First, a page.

A Modified Endowment Contract (MEC) is a cash-value life insurance policy whose cumulative premiums have exceeded the amount allowed under U.S. federal tax law limits.
In the 1970s, life insurance companies utilized the tax-advantage status of cash-value life insurance contracts to create products that allowed the policyholder to accumulate cash holdings. The U.S. government viewed the policies as tax shelters and passed the Technical and Miscellaneous Revenue Act (TAMRA) to address it.
To be a MEC, the policy must meet the requirements of IRS Section 7702 and fail the 7-pay test outlined in TAMRA. In a MEC, withdrawals are typically taxed as ordinary income instead of being treated as non-taxable income.
History of Modified Endowment Contracts
In the 1970s, life insurance companies were seeking to leverage certain tax advantages of cash-value life insurance contracts. The life insurers designed products that allowed policyholders to accumulate cash (that could be withdrawn tax-free).
The contract was created on or after June 20, 1988.
It meets the statutory definition of a life insurance policy (IRS Section 7702).
It fails to meet the 7-pay test.
Understanding Modified Endowment Contracts
A MEC contract is a life insurance policy whose cumulative premiums have exceeded U.S. federal tax law limits. In other words, the IRS no longer considers the MEC a life insurance contract. Instead, it is classified as a specialized vehicle for the purpose of tax avoidance.
A life insurance policy is considered a MEC by the IRS if it meets the following criteria:
1. Made on or after June 22, 1988
Contracts entered before said date are not subject to the payment of premiums under federal law. However, if an individual has renewed an older life insurance policy after said date, it is considered a new policy and is subject to the 7-pay test outlined in TAMRA.
2. Meets the statutory definition of a life insurance policy
If a contract between the insurance company and the insured is created to pay out based on death, then it is considered a life insurance policy.
3. Fails to meet the 7-pay test
If the policy stipulates a premium that would guarantee a guaranteed paid-up policy within seven years from the inception of the policy, then it passes the 7-pay test. If it does not meet the criteria (it pays a guaranteed premium beyond seven years), then it fails the 7-pay test.
If a life insurance policy meets the criteria above, it is considered a MEC and is therefore taxed differently to not create a tax shelter.
Tax Implications of a Modified Endowment Contract
There are a few tax implications that an individual who holds a MEC must consider, including:
1. Withdrawals before 59.5 years of age
A 10% premature withdrawal penalty may be applied against the amount withdrawn.
2. No tax on death benefits
There is no applicable tax on death benefits provided by the policy, which is very similar to many other life insurance policies.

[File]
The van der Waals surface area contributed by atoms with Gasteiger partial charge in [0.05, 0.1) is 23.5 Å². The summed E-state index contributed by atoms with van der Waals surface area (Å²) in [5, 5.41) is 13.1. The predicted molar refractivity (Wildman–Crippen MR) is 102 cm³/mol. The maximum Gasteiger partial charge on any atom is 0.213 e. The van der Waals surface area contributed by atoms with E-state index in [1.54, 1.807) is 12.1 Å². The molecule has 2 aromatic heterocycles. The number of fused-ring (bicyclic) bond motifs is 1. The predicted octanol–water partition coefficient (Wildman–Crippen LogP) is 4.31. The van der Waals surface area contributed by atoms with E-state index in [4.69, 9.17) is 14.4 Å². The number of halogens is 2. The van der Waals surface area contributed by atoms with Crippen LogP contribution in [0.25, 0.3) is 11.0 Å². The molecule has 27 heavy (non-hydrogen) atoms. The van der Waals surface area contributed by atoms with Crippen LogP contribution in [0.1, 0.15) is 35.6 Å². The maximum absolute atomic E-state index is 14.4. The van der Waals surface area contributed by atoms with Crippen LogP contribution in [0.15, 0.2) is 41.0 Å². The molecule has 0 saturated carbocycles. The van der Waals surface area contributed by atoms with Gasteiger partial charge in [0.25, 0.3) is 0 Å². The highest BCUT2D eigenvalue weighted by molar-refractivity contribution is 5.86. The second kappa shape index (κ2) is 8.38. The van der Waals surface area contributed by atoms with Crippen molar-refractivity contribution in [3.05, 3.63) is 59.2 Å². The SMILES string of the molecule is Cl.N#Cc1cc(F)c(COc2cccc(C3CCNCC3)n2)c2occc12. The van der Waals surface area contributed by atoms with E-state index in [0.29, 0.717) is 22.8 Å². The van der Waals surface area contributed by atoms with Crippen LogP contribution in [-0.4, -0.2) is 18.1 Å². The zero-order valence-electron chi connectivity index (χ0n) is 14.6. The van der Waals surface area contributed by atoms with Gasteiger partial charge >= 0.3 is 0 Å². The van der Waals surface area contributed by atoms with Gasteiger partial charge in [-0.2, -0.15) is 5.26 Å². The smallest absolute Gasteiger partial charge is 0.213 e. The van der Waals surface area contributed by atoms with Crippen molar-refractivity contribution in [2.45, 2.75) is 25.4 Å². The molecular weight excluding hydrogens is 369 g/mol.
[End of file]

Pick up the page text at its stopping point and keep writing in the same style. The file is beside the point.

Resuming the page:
3. LIFO taxation applies to MECs
Unlike other life insurance policies, a MEC is subject to last-in-first-out taxation on all gains that are classified as regular income. However, the cost basis of the policy and withdrawals are not subject to taxation.
Several other tax implications are associated with a MEC, and they are outlined in the IRS’s documentation.
Taxation of MECs
A MEC, which is usually classified as just a life insurance policy before receiving MEC status, offers the policyholder several tax benefits, including:
Tax-free death benefit
Deferred taxation on all contract growth until the death of the policyholder, which means the entire value of the contract is usually passed to the next generation tax-free.
Withdrawals from the life insurance policy are tax-free up to the cost basis of the contract.
Once a life insurance policy is identified and classified as a MEC, it loses some of its tax benefits. The change in classification is irreversible, and the MEC is then taxed in the same manner as a non-qualified annuity. Non-qualified annuities are taxed using LIFO accounting.
In LIFO taxation, all withdrawals from the contract are considered fully taxable as ordinary income to the extent of growth in the contract. For example, if a MEC contract comes with a principal of $200,000 and pays a 10% interest, then the contract will grow by $20,000 in the year. If the policyholder decides to withdraw the gain, it is considered ordinary income and would be taxed first.
An individual takes out a life insurance policy with an annual 7-pay premium equal to $20,000. It means that the cumulative premiums paid for the contract cannot exceed $20,000, or it is in violation of the 7-pay test.
In year 5, the individual decides to reduce the value of the policy. It will lower the 7-pay premium. Assume that the premium is reduced to $10,000.
If the individual already paid more than $10,000 in premiums during year 1 through year 4, then it fails the 7-pay test outlined in TAMRA.
The life insurance policy is considered a MEC because:
The contract was formed after June 22, 1988.
It meets the definition of a life insurance policy.
It failed the 7-pay test.
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